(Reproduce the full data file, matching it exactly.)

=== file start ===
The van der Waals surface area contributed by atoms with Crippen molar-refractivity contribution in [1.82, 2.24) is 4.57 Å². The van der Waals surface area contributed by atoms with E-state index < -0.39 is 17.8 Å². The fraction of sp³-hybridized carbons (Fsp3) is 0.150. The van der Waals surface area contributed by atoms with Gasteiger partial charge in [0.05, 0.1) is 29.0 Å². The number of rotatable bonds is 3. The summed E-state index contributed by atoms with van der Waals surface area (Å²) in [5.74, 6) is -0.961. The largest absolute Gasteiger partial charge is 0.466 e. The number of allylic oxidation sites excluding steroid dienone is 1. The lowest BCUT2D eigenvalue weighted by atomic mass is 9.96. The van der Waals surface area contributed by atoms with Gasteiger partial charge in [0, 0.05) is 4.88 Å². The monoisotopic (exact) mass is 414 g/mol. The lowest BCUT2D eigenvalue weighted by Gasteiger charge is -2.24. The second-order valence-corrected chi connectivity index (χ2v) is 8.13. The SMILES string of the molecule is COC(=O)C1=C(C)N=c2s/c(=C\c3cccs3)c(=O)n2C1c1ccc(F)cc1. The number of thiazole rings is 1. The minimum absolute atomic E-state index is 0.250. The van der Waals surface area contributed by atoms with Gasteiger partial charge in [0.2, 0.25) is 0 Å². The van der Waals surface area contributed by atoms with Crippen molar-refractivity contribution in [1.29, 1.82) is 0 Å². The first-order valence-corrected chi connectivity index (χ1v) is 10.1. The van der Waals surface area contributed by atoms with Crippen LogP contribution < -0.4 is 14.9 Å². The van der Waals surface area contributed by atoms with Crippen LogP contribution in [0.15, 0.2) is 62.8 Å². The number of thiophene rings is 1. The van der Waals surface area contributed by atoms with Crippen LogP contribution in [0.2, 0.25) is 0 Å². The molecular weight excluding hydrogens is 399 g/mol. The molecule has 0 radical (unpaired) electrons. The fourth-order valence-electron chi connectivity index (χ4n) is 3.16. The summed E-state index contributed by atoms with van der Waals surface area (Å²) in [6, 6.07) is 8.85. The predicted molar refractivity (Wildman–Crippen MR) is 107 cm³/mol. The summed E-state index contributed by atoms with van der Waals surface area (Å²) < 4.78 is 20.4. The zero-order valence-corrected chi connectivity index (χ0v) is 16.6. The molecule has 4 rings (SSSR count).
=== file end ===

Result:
The van der Waals surface area contributed by atoms with Crippen molar-refractivity contribution in [1.82, 2.24) is 4.57 Å². The van der Waals surface area contributed by atoms with E-state index < -0.39 is 17.8 Å². The fraction of sp³-hybridized carbons (Fsp3) is 0.150. The van der Waals surface area contributed by atoms with Gasteiger partial charge in [0.05, 0.1) is 29.0 Å². The number of rotatable bonds is 3. The summed E-state index contributed by atoms with van der Waals surface area (Å²) in [5.74, 6) is -0.961. The largest absolute Gasteiger partial charge is 0.466 e. The number of allylic oxidation sites excluding steroid dienone is 1. The lowest BCUT2D eigenvalue weighted by atomic mass is 9.96. The van der Waals surface area contributed by atoms with Gasteiger partial charge in [0, 0.05) is 4.88 Å². The monoisotopic (exact) mass is 414 g/mol. The lowest BCUT2D eigenvalue weighted by Gasteiger charge is -2.24. The second-order valence-corrected chi connectivity index (χ2v) is 8.13. The SMILES string of the molecule is COC(=O)C1=C(C)N=c2s/c(=C\c3cccs3)c(=O)n2C1c1ccc(F)cc1. The number of thiazole rings is 1. The minimum absolute atomic E-state index is 0.250. The van der Waals surface area contributed by atoms with Gasteiger partial charge in [0.2, 0.25) is 0 Å². The van der Waals surface area contributed by atoms with Crippen molar-refractivity contribution in [1.29, 1.82) is 0 Å². The first-order valence-corrected chi connectivity index (χ1v) is 10.1. The van der Waals surface area contributed by atoms with Crippen LogP contribution < -0.4 is 14.9 Å². The van der Waals surface area contributed by atoms with Crippen LogP contribution in [0.15, 0.2) is 62.8 Å². The number of thiophene rings is 1. The van der Waals surface area contributed by atoms with Crippen LogP contribution in [0.2, 0.25) is 0 Å². The molecular weight excluding hydrogens is 399 g/mol. The molecule has 0 radical (unpaired) electrons. The fourth-order valence-electron chi connectivity index (χ4n) is 3.16. The summed E-state index contributed by atoms with van der Waals surface area (Å²) in [6, 6.07) is 8.85. The predicted molar refractivity (Wildman–Crippen MR) is 107 cm³/mol. The summed E-state index contributed by atoms with van der Waals surface area (Å²) < 4.78 is 20.4. The zero-order valence-corrected chi connectivity index (χ0v) is 16.6. The molecule has 4 rings (SSSR count).